The Left should organize around the single issue of Single Payer health care. It's an issue that can earn broad based support, it's unequivocal, it's understandable, and, I really think, it's the issue that best brings together the core supporters of labor rights, election reform, environmental protection, equal rights for women, reproductive choice, minority rights and the opponents of the national security state.

madamab's picture
Submitted by madamab on

Spot-on.

I do not think Single-Payer should be the only issue, though. The data points the Conservatives use are well-done; let's do what they do (except in a not-evil way, of course).

To that end, I like JeffRoby's post from yesterday. And as a woman who travels the "left" blogosphere, I can tell you this: if women don't have their separate data point, we will be left in the dust. Any movement that doesn't recognize the paramount importance of making the majority of the population equal under the law to the minority of the population (ERA), is not worth my time.

CMike's picture
Submitted by CMike on

That term was hopelessly vague in the first place. How do we keep getting saddled with this type of language? Democrats should take the word "reform" out and shoot it. There's still room to say "health insurance reform" or "health care reform" won't work, we have to move ahead and create a modern system, Single Payer Health Care.

"Change" is the Democratic platform plank that's all used up for a generation at this point.

madamab's picture
Submitted by madamab on

so that the Dems can pretend the Party is still a friendly haven for liberals.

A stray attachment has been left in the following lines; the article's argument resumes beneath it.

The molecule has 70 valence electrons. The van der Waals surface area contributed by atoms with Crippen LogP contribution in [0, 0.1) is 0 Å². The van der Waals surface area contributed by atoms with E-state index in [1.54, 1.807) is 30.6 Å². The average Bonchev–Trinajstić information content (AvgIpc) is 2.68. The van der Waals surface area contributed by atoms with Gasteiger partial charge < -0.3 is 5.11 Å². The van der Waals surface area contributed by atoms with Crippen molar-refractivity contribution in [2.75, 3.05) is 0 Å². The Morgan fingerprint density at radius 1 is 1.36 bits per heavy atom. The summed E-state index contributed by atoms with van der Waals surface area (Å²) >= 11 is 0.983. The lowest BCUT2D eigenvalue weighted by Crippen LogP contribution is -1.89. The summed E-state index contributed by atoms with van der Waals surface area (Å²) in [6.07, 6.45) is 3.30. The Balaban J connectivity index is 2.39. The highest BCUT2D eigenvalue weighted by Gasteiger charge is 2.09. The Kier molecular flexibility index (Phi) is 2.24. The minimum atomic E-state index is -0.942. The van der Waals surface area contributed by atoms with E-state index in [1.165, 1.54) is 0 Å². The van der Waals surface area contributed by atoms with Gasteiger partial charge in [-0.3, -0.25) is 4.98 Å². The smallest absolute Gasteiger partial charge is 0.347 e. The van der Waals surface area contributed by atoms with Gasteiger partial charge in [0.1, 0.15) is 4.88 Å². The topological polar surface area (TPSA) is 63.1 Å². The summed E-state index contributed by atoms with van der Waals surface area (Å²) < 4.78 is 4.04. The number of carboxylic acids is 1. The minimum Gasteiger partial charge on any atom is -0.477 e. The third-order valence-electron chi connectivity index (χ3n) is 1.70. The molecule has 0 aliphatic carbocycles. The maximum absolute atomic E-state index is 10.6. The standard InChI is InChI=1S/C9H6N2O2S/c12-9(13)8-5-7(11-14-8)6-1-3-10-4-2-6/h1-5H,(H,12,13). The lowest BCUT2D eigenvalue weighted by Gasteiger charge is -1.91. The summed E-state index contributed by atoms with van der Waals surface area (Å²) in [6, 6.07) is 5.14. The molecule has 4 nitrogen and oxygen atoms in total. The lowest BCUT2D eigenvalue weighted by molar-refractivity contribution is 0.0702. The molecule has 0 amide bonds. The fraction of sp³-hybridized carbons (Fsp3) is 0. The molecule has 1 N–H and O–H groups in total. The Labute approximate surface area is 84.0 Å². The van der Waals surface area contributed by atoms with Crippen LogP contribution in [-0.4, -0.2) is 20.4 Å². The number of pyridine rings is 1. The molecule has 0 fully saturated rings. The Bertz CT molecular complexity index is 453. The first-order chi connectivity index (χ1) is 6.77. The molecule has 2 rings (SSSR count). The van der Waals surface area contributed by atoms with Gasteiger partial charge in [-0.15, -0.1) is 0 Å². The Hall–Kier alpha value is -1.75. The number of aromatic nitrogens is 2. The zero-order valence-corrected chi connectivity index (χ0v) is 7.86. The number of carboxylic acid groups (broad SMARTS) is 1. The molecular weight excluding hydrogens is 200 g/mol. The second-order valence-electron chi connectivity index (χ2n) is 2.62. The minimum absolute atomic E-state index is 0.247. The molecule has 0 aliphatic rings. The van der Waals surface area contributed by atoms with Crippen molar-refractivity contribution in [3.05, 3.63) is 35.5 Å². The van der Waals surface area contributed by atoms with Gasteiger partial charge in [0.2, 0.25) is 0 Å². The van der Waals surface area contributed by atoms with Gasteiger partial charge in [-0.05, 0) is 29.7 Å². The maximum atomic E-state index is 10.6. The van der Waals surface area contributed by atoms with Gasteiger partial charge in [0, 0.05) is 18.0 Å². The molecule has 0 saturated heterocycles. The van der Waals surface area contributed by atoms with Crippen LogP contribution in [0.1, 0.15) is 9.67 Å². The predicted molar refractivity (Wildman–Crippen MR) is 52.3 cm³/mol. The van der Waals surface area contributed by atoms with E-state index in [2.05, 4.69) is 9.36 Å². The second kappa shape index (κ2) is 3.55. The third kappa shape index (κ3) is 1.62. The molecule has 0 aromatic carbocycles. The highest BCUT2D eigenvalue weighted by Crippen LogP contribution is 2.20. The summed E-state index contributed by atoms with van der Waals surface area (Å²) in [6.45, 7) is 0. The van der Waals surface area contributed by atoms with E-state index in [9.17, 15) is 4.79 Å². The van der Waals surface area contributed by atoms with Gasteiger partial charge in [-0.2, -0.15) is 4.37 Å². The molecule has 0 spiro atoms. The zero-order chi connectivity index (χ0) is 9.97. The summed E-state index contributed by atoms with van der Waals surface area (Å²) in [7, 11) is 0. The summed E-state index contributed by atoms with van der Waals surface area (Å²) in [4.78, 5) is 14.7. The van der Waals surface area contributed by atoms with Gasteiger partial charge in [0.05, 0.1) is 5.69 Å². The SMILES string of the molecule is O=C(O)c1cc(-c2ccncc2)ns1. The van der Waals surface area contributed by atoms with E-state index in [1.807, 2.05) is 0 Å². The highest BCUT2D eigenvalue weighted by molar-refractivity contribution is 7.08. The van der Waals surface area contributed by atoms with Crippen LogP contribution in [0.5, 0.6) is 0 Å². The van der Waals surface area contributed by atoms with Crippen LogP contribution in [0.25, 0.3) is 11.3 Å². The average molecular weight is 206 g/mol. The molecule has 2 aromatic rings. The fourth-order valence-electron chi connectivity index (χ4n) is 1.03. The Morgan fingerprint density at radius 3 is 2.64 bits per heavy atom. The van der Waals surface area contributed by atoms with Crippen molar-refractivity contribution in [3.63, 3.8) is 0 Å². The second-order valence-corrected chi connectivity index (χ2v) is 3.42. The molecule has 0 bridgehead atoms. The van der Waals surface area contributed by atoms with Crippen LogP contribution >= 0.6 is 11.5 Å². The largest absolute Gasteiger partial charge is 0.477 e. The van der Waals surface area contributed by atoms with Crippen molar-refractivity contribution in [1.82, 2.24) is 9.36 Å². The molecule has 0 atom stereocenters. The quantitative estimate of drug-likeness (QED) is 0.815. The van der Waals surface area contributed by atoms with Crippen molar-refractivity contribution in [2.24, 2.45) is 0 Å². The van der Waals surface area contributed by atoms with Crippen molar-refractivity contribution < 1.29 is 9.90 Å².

See: Obama, Barack, the blank screen upon which everyone projects his/her own image.

The vaguer the words are, the harder it is to hold Democratic politicians to account when they screw us to the wall for the 999th time. Hell, the word "progressive" is completely meaningless. There hasn't been a progressive Party for decades. It's just that lefties got tired of being demonized by Rush Limbaugh and ran away from the correct term "liberal." Now, no one knows what a liberal is either.

Ain't our one-party system grand?

CMike's picture
Submitted by CMike on

I remember during the '88 general election campaign, some light weight T.V. journalist cornered Michael Dukakis, the quintessential technocratic liberal, by asking him over and over if he was a liberal. Dukakis shrunk up and kept answering that he didn't think labels were useful but, if she must know, he was really more of a progressive ... a progressive in the tradition of Harry Truman.

Pathetic.

gqmartinez's picture
Submitted by gqmartinez on

Not really. What cemented, and allowed those sweeping changes to happen was *sweeping* changes based on a more broad philosophy. One that valued human life and valued labor. It was a sweeping pro-worker, pro-human dignity agenda. Would the New Deal have been as successful in cementing liberalism if the New Deal were centered around only one issue? Sure, the New Deal came after the election, but it came nonetheless. And it wasn't a single issue. The Great Society was an expansion of liberalism based on valuing human life and the vulnerable (war on poverty, health care for the poor and old). Read some of the speeches from FDR and LBJ. It was sweeping rhetoric, not single issue. Obama was popular because he represented "sweeping change", not just "change on health care". (Of course, we now know he didn't represent change, but he was elected because people hoped he would bring about sweeping change, not change on one issue.)

Movement conservativism was about more than a single issue. The GOP would not have attained power if it wasn't for coalition building of the gun-nuts (to be separated from folks who own guns), the Religious Right, *and* the Grover Norquist Fuck You, I've Got Mine folks. The Religious Right, "guns", and coporatists were fundamentally at odds with each other on several issues but they coalesced and eventually morphed their views to fit with their coalition members. Do you seriously think that, say, the Religious right by itself could have taken over the GOP and been a dominant force without the other coalition members?